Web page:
BMW tells rivals: get a move on with your EVs!

Published: 31 March 2017

► Rivals playing catch-up with BMW
► Munich chief hails ‘EV leadership’
► Electric car trend gains momentum

BMW is counting the days until Audi, Mercedes-Benz and Jaguar bring their electric cars to market, in the hope it will trigger an upsurge in EV sales and hasten the introduction of range-boosting battery technology.

Having launched its premium electromobility programme with the i3 in 2014 (and subsequent i8 hybrid sports car), BMW is in the somewhat counter-intuitive position of wanting European rivals to catch up. Dr Ian Robertson, BMW board member for sales and marketing, described the creation of a virtuous circle as rival EVs enter production: ‘It will be good for all of us. There will be greater volume potential, more charging infrastructure, more consumers exposed to EV, more excited customers talking about it: the more the merrier!’

The electric revolution is coming…

Jaguar’s iPace, recently driven by CAR, and Audi’s ‘Q6’ e-tron, go on sale in 2018, with Mercedes-Benz’s EQ programme not far behind. Robertson is confident that BMW has an ‘edge’ in its technology, established customer base and customer experience: the ‘Project i’ electromobility programme took three years to clock up 100,000 sales, but BMW expects to sell the same number of EVs and plug-in hybrids in 2017 alone. 

‘By the end of this decade, we will have 400-500,000 [electrified] cars on the road,’ says Robertson. ‘Some companies are making great announcements about EVs in 2019, 2020, that’s fine, that’s great. Our technology road map is clear to us: we’ll get to a point in 2025, where the [electrified] share of BMW sales is 20 to 30%. But of course that still means the internal combustion engine is still in the majority.’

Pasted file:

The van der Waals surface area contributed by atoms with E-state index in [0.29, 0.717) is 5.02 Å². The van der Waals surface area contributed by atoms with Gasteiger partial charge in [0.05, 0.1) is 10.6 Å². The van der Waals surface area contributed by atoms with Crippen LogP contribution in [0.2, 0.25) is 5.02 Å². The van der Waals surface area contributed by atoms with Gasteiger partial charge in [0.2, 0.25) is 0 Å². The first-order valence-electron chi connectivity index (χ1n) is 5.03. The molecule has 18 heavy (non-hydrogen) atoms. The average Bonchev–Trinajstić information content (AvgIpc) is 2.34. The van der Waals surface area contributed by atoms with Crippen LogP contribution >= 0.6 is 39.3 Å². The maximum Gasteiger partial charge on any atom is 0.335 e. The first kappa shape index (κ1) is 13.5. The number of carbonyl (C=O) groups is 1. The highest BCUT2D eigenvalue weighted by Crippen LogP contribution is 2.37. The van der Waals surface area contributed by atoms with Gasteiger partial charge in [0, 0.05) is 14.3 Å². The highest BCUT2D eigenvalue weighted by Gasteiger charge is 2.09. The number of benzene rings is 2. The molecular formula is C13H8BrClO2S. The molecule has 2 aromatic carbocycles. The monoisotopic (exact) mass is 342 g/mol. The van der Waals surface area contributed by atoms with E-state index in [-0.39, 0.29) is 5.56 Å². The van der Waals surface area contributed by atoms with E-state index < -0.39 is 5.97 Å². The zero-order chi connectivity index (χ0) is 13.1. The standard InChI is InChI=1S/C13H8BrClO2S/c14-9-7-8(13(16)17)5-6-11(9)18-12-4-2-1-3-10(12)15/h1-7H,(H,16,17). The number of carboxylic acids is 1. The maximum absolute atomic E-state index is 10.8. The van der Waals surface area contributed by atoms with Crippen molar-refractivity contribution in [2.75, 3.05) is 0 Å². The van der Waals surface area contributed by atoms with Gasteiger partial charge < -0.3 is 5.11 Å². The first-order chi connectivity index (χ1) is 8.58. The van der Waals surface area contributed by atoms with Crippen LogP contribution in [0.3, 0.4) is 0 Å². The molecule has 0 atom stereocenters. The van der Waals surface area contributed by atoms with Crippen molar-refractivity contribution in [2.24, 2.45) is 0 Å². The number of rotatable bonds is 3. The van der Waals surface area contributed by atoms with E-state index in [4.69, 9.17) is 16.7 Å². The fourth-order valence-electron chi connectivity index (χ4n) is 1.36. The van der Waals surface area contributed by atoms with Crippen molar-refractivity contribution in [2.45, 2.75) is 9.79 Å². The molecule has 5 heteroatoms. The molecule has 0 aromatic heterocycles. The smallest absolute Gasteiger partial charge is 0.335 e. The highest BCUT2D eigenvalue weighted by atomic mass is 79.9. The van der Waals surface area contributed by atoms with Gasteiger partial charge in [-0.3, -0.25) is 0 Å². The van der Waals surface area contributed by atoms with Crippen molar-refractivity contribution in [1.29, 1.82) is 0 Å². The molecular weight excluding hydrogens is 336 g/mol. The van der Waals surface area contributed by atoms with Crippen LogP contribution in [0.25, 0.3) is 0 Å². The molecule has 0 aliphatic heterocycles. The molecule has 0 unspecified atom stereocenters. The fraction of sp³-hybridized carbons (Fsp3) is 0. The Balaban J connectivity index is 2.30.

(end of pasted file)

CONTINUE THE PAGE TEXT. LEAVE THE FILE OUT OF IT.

More electric cars will boost economies of scale to help bring down the cost of battery cells, furthering the virtuous circle. ‘The battery-electric tech developments are very exciting and will make a massive stepchange, and solid state batteries are one of those,’ adds the former Rolls-Royce Motor Cars’ chairman. Switching the battery’s electrolyte from liquid to a more dense substance such as a ceramic or polymer will boost the energy capacity, but the solid-state battery is proving hard to industrialise. 

BMW’s next all-new i car – referred to as iNext – won’t arrive until 2021, which gives an advantage to Audi, Jaguar, Mercedes and Tesla with their fresher electric cars. BMW does have the 530e iPerformance, i8 roadster and Mini Countryman hybrids in the interim, along with a pure electric X3 and Mini.

Will Brexit affect where the electric Mini is built?

The Mini E, expected to have a slimmed-down version of the i3 94Ah’s battery pack and motor, is due in production in 2019. The smaller battery pack could halve the i3’s 195-mile range, but Robertson says BMW’s EV customers typically only drive 30km (19 miles) a day anyway.

BMW i3

Will the UK’s decision to leave the European Union affect Plant Oxford’s chance of assembling the Mini E? ‘It’s too early to say,’ answers Robertson. ‘At the end of the day, it’s an engine derivative of the Mini that’s produced in the UK, it’s not a completely new Mini or a new platform generation.’

BMW’s strategy is to establish production sites ideally in key sales markets; Mini’s British heritage and BMW’s Rover ownership were historical reasons for Plant Oxford being established, the annual total of 250,000 group sales in the UK is a current incentive. 

‘[When making these decisions] we tend not to look at short-term issues such as currency,’ explains Robertson. ‘We live in a world where currencies go up and down. If you see a currency weaken, does that affect our strategic direction? Absolutely not. Are we looking at scenarios for what Brexit could turn into? Yes, but it’s not the main driver of the decision, it’s just one element.’

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BMW's first electric Mini outside 10 Downing Street

By Phil McNamara

Editor-in-chief of CAR magazine